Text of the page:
"I'm off for ma big shup...Asda," Margaret exclaimed. Margaret wears a sheepskin that speaks for itself; that is informing us, the audience, that many generations of lambs have been reared since the one responsible for Margaret's costume. 
"Oooh, off for a big shup at Asda, are you?" Sue is Margaret's friend, and has a habit of rephrasing each of her statements into a question. Their on-stage presence is priceless. 
"Yeah, the big Asda, you can get all the big bargains in there, you can."
"All the big bargains?"
"I got this the other day," Margaret says, withdrawing the face of Daniel O'Donnell from her handbag. "It's Danuel O'Dunnell, got it nine ninety-nine, all his greatest hits."
"You got it nine ninety-nine?" Sue checks to confirm. 
"Off for washing powder today...Bold. I'm off for Bold today."
"Is Bold the one you get?"
"Yeah, I do ma washing this aft-noon..." 

The plot thickens. Next on stage is a young boy, who enters clutching a miniature helicopter. His grandmother ushers him unsuccessfully into a seat at the front, oblivious it seems to the fact that the stage manager inside her grandson's mind informs him that the most exciting seat is further towards the back. "Can you make it work, nanny?" he asks, handing over the aircraft to Nanny. "I can try..." and suddenly she has changed character. She is no longer Nanny but an aeronautical engineer. 


The director keeps his appointment with the final kerb. The show has run to time and the first act is complete. The cast exit out the stage door for the interval. I made a quick dash through the rain to one of those last remaining plinths of quintessential Englishness: a tea-shop.

Taste, alone, does not mark the success of the tea-shop. There is a music to be enjoyed here. If ever (God forbid it) I lost my sight, I would take myself to a tea-shop for reassurance that I had not wandered unguided across a bridge to some distant country. I would open the door - manually, of course, and listen out for a charming bell to sound a high-pitched A above me. I would sit and relish the dainty voice that is the chatter between crockery as they are delicately stacked together by waitresses. I would listen to the sound of a teaspoon as it is gently tapped thrice against the cup and then one satisfyingly final ring as it is placed back down on the saucer. I would take note of the staccato chink chink chink as a bill is percussed into a cash register and the chorus of jangling coins as the cash tray springs open.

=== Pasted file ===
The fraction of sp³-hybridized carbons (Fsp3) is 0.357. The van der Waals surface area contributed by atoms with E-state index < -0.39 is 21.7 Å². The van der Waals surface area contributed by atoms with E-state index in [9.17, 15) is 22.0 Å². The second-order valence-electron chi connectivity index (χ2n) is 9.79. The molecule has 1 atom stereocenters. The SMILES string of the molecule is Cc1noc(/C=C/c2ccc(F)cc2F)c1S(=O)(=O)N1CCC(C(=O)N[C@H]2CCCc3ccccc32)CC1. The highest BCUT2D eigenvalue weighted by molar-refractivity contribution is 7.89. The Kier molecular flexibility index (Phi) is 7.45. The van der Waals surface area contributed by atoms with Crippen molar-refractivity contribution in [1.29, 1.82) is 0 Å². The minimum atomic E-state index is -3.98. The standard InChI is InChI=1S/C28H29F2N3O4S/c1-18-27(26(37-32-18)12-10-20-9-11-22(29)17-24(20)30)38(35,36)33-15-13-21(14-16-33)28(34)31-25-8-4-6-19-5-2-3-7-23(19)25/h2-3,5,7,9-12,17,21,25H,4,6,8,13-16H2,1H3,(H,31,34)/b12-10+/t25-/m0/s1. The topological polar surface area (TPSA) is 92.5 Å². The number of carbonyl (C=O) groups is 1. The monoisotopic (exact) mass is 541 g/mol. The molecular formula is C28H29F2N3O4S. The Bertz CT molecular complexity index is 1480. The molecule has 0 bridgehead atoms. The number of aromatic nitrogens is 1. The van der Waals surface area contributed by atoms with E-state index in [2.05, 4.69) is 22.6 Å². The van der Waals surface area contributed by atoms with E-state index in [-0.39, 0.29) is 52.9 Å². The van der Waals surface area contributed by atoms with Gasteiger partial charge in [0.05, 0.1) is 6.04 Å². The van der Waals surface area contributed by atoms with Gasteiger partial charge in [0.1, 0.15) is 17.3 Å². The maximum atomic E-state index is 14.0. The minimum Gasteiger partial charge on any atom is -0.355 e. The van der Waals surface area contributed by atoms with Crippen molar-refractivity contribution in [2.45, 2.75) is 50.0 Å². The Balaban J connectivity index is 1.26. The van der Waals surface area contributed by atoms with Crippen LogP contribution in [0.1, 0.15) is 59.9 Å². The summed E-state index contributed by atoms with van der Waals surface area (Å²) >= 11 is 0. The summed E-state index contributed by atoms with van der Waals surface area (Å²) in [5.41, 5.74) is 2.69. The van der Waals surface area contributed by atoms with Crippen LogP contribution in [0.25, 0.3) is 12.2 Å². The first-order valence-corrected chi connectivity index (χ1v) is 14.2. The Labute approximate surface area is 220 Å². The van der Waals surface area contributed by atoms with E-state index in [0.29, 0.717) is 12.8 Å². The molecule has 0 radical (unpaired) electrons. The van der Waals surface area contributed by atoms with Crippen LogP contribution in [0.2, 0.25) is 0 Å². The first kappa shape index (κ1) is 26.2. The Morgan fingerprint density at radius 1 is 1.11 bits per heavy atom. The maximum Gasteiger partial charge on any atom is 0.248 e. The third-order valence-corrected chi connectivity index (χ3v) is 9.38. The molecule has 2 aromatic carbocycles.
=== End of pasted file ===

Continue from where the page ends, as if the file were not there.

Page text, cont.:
"It should have voided... I just don't understand it". Sheila is more adept (probably) with a cake slice than her cash register. "It's giving me...£16.94... I don't want £16.94." 
"I wouldn't mind £16.94," I said to another customer, as I took my seat behind a large red chess-board of gingham tablecloth. Suddenly, a long receipt, akin to an Egyptian scroll of erroneous numbers, was fed into Sheila's hands. I began to gaze around at the paraphernalia that adorns the artex. A pizza cutting board was hanging just above my tea and scone. Dotted around were some very old photographs too, most of which demonstrating what used to occupy this space about a hundred years ago. The similarities are reassuring. Modernity, or at least that frenetic hurly burly which whizzes around most cities, clearly doesn't care for Chamomile tea. The closest one gets to the 'current' here are those found in one of Tracy's homemade scones. 

Tracy is the chef. She remained out of sight until she swung a two-way door ajar and chaperoned three bowls of broth to the table next to me. The broths were welcomed with the "ahhhhhhs" that Tracy is accustomed to hear from those who have mustered enough miserable weather for one day. 
"It's the day for soup, apparently," she says. 
"Oh, aye. Aye!" one of the men replied, taking in a big breath of broth.

A handwritten message is sellotaped to Tracy's leather-bound menus. It reads: "Due to rising costs, we have had to raise some of our prices. Our appologies for this, but we look forward to your continued loyal custom". (She obviously doesn't pay for the use of her P's). Despite this message, Tracy can be in no doubt about the continuation of loyal custom. Sheila's warming welcome - when she's not arguing with the cash register - cultivates this loyalty. Here, in this northern tea-shop, every customer is a 'luv' and they can expect Sheila to be nonchalant with the bill. "Oh, let's call it £1.80," she will say, knowing deep down that doing so will bring them back to pay £1.80 next week. 


As I bid farewell and opened the door, the quaint bell sounded again; a chime that rings all the way from a bygone age. I crossed the road and stood in the queue for the next 'show-on-the-road', the Number Four, back to the university. Soon, the four-wheeled theatre arrived. The door burst open and we boarded to take our seats. The second half was about to begin...